Shake a little powder into your gerbil’s fur. The idea is that the fleas will move through it, and it will kill them. So, the more coverage you achieve, the better. Again, you should ideally get one from your vet, or at least that they recommend. But OTC gerbil flea powders are available.

Sand Bath for Gerbils

Wild gerbils have two different ways of keeping clean: grooming and sand baths.

A sand bath is where the gerbil sits in a bowl of sand and scrabbles and rolls around. This keeps it clean because the sand gets rid of oils on the gerbil’s fur. It also scrubs parasites, like fleas, free.

To set up a sand bath, you’ll need a deep bowl. It should be solid enough that your gerbil can’t knock it over, or the sand would go everywhere. You’ll also need sand, but not any sand. You’ll need either kids’ play sand or sand that’s sold for lizards to bathe in.

Put some spare newspaper sheets on the floor, with the bowl on top. Take your gerbil and place it in the bath. It will know how to bathe itself, so you don’t need to do anything.

Once your pet is done, throw the sand away. You can normally re-use bathing sand, but you can’t if it has fleas or other pests in it. You’ll need fresh sand each time. This won’t get rid of the fleas entirely, but it does help, and your pet will enjoy the experience.

Clean Your Gerbil’s Cage

Fleas can also live in the area surrounding their host. If another of your pets has ever had fleas, you’ll know this. Fleas will live on your pet but will also live in your pet’s bed, for example.

The same applies to gerbils. Fleas will happily live and lay eggs on your pet gerbil. But they will also live in your pet’s environment, such as its bedding. So, you can spend lots of time cleaning and spraying your pet. But it will get reinfested if you don’t treat the bedding.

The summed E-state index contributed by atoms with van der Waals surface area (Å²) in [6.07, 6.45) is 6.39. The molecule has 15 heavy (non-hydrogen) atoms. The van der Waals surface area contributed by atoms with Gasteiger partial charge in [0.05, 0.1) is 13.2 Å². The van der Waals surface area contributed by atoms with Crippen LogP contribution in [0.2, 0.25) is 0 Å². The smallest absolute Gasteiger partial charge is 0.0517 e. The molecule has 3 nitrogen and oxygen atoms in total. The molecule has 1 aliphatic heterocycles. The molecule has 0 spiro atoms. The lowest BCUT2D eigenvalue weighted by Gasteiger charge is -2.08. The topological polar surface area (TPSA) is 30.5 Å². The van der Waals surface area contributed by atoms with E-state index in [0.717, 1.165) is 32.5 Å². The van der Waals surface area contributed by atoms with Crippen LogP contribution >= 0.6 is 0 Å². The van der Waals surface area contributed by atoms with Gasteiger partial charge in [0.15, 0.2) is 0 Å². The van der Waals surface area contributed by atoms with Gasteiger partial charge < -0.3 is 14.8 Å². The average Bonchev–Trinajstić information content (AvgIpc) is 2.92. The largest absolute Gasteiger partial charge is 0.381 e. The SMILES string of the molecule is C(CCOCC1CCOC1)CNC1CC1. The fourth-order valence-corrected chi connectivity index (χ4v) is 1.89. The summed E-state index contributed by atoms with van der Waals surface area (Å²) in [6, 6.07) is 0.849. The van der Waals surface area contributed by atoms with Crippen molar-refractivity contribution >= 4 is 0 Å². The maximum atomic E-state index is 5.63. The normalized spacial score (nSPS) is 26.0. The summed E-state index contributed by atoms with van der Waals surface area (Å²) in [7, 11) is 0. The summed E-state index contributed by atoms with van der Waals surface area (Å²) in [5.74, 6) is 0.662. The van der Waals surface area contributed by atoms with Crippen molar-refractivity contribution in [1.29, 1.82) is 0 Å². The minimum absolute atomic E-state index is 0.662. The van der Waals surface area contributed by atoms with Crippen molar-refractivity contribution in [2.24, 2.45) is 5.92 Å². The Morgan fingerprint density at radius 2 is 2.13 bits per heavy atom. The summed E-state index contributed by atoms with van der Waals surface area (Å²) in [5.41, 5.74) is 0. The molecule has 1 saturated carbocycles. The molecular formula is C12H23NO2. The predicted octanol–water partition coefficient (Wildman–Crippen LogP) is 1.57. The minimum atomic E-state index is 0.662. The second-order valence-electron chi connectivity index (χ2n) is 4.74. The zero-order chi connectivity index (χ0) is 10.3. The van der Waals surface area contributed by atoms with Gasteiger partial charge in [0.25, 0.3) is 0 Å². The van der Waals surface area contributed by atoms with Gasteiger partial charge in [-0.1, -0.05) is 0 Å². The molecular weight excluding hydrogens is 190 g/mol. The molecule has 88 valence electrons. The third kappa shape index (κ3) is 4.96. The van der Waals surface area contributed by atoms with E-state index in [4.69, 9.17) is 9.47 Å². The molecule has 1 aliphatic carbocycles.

Cleaning your gerbil’s cage is easy. Take your gerbil and put it somewhere safe for the time being. Place it in a deep dish or the bathtub rather than another cage, as it could accidentally leave fleas wherever it goes.

Then, take your gerbil’s bedding and get rid of it. You would usually want to keep some so that the new bedding smells like your gerbil. This stops your pet from becoming confused. But the bedding may be infested, so it has to go.

Wipe the cage walls with a 10% bleach solution. This is one part bleach mixed with nine or ten parts water (either will do). Leave the bleach to soak before wiping it away and replacing the bedding.

Will Over-the-Counter Medications Kill Fleas?

You can get over-the-counter medications for fleas, mites, and other pests. You can find these in pet stores and pharmacies. However, they aren’t necessarily a good idea because:

  • The dosage in the product may be wrong. If it’s designed for cats, for example, then there may be too much pesticide in the product. This could be bad for your gerbil’s health.
  • The pesticide may be safe for some pets, but toxic for gerbils. This could kill your pet.
  • The product may not have enough pesticide to deal with the flea issue adequately. Over-the-counter products are usually weaker than prescribed ones.

If you do want over-the-counter medication, then consult a vet before buying some. They will advise you on whether it’s suitable for your pet. Only then should you consider getting some.

Use a mixture of the options in the list above: a spot-on treatment plus regular sand baths and cage cleaning, for example. This should defeat your gerbil’s flea problem.